“Kishinev?” His smile faded. “Then you are…Jewish?”
“What if I am? This is a free country.”
“It was a travesty—a dastardly travesty.” He shook his head.
His blue eyes, moist and caring behind his spectacles, put her (Havah) at ease. She showed him the scar on her hand. Trying to recount her history in her new language proved a challenge but he seemed to understand for his gaze never wavered except to wipe away a stray tear.
When she finished he pressed his handkerchief into her hand.
~~Taken from Please Say Kaddish for Me by Rochelle Wisoff-Fields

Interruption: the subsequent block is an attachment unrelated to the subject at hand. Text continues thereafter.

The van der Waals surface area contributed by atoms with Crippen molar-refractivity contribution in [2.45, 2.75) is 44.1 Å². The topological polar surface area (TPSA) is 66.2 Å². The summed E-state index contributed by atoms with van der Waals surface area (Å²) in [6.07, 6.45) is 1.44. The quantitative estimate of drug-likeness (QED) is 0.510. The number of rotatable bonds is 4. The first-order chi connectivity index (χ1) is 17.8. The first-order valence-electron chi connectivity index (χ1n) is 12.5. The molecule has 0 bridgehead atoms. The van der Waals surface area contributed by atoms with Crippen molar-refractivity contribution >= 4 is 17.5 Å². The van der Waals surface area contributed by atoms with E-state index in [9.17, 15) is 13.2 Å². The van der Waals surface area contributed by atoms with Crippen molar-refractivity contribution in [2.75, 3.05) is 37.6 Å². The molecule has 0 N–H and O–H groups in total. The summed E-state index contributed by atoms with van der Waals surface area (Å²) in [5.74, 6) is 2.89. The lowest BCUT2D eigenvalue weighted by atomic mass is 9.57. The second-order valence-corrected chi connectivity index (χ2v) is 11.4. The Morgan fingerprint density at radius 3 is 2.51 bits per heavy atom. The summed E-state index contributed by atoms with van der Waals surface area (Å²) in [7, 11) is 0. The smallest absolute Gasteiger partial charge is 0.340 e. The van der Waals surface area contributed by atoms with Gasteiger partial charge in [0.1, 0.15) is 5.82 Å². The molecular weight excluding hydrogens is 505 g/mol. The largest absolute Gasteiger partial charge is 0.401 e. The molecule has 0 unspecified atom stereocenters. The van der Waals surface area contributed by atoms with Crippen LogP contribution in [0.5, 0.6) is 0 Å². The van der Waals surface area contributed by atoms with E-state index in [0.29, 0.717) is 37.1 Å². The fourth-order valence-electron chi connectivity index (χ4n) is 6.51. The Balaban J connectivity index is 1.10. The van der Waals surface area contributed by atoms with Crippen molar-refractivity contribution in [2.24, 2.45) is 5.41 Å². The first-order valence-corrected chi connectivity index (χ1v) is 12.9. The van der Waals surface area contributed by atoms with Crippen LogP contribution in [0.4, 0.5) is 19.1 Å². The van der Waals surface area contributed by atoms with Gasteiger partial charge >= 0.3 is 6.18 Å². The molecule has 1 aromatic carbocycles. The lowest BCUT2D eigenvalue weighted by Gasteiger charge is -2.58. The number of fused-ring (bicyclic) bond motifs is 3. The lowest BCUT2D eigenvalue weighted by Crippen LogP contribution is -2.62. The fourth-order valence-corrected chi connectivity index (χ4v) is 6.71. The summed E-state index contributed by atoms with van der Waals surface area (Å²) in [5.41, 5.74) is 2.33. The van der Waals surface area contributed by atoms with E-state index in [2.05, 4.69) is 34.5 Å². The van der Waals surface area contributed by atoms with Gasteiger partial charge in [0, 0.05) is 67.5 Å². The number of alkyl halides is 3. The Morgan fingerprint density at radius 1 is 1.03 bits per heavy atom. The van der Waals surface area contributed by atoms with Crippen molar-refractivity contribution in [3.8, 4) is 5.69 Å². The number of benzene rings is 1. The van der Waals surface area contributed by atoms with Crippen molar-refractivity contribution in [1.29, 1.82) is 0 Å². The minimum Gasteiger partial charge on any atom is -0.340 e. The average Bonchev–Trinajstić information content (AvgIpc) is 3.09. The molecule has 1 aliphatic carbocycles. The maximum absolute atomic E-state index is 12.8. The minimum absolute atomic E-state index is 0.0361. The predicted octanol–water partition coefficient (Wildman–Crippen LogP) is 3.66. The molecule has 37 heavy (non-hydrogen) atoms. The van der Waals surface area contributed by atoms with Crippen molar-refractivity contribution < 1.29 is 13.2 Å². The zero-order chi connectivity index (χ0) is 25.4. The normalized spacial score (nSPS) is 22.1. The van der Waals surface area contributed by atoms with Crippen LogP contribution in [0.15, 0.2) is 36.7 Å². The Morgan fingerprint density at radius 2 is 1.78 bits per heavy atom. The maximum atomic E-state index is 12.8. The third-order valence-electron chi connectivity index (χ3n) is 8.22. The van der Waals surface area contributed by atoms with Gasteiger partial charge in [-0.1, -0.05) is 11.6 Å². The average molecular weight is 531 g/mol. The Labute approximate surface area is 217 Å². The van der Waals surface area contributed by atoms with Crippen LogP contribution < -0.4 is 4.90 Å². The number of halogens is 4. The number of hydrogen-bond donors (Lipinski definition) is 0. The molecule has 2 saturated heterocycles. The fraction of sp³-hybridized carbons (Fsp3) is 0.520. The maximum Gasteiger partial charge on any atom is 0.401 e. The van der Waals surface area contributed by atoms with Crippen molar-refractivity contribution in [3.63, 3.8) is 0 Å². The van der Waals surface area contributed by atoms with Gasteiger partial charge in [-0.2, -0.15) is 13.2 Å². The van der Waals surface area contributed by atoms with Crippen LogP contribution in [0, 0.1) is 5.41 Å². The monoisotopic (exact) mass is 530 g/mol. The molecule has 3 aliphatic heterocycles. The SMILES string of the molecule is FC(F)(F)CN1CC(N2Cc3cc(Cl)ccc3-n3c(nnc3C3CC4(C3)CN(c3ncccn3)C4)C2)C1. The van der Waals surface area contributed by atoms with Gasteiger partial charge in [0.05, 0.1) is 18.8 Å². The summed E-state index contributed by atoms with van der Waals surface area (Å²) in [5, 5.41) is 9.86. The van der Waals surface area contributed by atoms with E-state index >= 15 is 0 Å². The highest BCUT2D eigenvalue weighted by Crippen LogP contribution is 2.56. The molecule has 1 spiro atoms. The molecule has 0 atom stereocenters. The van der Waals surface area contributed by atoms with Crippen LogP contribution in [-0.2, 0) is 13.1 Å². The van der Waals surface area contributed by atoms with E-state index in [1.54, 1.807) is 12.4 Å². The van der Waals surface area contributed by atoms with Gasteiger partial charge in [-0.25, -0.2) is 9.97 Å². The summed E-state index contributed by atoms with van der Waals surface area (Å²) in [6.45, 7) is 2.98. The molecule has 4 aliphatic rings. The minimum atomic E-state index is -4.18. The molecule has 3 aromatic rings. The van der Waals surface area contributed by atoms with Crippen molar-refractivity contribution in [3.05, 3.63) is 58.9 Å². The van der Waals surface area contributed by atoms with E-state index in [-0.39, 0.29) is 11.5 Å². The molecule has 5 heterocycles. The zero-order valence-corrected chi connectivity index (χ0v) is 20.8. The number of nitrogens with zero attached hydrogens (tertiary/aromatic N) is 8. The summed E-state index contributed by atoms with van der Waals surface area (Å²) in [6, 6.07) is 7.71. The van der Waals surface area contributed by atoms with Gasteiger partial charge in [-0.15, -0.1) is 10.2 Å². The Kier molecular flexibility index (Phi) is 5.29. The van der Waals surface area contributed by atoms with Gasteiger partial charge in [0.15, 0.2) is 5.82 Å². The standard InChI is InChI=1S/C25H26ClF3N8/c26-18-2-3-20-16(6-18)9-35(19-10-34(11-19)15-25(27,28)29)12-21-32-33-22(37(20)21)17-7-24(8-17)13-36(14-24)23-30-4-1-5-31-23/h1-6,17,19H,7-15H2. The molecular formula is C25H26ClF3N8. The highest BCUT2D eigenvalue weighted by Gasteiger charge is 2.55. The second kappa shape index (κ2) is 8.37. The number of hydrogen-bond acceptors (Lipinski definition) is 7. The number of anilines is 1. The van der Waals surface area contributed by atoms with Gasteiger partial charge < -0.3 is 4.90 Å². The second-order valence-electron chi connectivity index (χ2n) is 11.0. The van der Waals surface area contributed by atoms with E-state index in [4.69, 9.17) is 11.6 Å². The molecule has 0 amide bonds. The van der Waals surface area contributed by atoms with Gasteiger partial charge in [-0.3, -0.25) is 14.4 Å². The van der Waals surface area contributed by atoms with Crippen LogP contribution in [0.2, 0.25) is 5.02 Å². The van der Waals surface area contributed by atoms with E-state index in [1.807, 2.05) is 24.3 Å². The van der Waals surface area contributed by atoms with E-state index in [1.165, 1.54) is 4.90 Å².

Published by Argus Publishing
Represented by Loiacono Literary Agency
Although pogroms against the Jews in Eastern Europe’s Pale of Settlement were nothing new, the one that took place in Kishinev April 19-20, 1903 was the first to receive international recognition. President Theodore Roosevelt called it a “dreadful outrage upon the Jews.”
Jews in the United States put together a massive petition protesting the slaughter. Jewish leaders convinced the President to present it to Czar Nicholas II.
In an attempt to pressure the Czar for reform the petition was sent to the American chargé in St. Petersburg. He refused to accept.
In Please Say Kaddish for Me and From Silt and Ashes Havah will experience the President’s compassion firsthand.
Available Internationally on Kindle and in Print
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